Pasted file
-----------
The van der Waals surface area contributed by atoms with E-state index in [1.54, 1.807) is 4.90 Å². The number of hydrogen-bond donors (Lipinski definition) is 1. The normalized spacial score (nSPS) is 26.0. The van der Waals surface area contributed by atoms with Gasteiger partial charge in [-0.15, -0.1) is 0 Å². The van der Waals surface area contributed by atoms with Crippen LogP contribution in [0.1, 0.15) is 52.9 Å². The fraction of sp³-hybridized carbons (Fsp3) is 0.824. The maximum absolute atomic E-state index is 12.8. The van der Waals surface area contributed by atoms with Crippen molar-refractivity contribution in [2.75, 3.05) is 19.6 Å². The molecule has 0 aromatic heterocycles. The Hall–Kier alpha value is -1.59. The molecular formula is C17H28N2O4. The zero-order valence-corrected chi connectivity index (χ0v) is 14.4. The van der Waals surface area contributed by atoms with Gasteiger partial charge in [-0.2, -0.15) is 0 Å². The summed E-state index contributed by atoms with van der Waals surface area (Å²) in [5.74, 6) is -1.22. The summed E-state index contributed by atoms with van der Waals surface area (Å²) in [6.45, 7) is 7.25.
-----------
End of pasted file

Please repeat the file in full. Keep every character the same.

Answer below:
The van der Waals surface area contributed by atoms with E-state index in [1.54, 1.807) is 4.90 Å². The number of hydrogen-bond donors (Lipinski definition) is 1. The normalized spacial score (nSPS) is 26.0. The van der Waals surface area contributed by atoms with Gasteiger partial charge in [-0.15, -0.1) is 0 Å². The van der Waals surface area contributed by atoms with Crippen LogP contribution in [0.1, 0.15) is 52.9 Å². The fraction of sp³-hybridized carbons (Fsp3) is 0.824. The maximum absolute atomic E-state index is 12.8. The van der Waals surface area contributed by atoms with Crippen molar-refractivity contribution in [2.75, 3.05) is 19.6 Å². The molecule has 0 aromatic heterocycles. The Hall–Kier alpha value is -1.59. The molecular formula is C17H28N2O4. The zero-order valence-corrected chi connectivity index (χ0v) is 14.4. The van der Waals surface area contributed by atoms with Gasteiger partial charge in [-0.2, -0.15) is 0 Å². The summed E-state index contributed by atoms with van der Waals surface area (Å²) in [5.74, 6) is -1.22. The summed E-state index contributed by atoms with van der Waals surface area (Å²) in [6.45, 7) is 7.25.